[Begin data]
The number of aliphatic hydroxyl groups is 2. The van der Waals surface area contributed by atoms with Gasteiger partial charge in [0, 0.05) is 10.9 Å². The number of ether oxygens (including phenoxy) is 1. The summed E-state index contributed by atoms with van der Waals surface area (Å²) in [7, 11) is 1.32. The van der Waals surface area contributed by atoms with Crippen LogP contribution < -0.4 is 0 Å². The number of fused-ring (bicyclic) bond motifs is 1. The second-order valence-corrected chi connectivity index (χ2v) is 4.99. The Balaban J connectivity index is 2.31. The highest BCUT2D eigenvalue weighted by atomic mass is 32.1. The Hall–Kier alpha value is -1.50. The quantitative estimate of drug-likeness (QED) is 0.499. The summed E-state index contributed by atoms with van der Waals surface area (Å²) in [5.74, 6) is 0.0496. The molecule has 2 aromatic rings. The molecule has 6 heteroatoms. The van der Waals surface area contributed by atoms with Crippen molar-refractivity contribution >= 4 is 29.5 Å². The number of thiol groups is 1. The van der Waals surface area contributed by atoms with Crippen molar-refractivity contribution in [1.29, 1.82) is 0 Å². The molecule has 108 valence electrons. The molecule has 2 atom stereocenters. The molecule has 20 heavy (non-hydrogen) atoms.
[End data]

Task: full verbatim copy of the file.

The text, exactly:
The number of aliphatic hydroxyl groups is 2. The van der Waals surface area contributed by atoms with Gasteiger partial charge in [0, 0.05) is 10.9 Å². The number of ether oxygens (including phenoxy) is 1. The summed E-state index contributed by atoms with van der Waals surface area (Å²) in [7, 11) is 1.32. The van der Waals surface area contributed by atoms with Crippen LogP contribution < -0.4 is 0 Å². The number of fused-ring (bicyclic) bond motifs is 1. The second-order valence-corrected chi connectivity index (χ2v) is 4.99. The Balaban J connectivity index is 2.31. The highest BCUT2D eigenvalue weighted by atomic mass is 32.1. The Hall–Kier alpha value is -1.50. The quantitative estimate of drug-likeness (QED) is 0.499. The summed E-state index contributed by atoms with van der Waals surface area (Å²) in [5.74, 6) is 0.0496. The molecule has 2 aromatic rings. The molecule has 6 heteroatoms. The van der Waals surface area contributed by atoms with Crippen molar-refractivity contribution >= 4 is 29.5 Å². The number of thiol groups is 1. The van der Waals surface area contributed by atoms with Crippen molar-refractivity contribution in [1.29, 1.82) is 0 Å². The molecule has 108 valence electrons. The molecule has 2 atom stereocenters. The molecule has 20 heavy (non-hydrogen) atoms.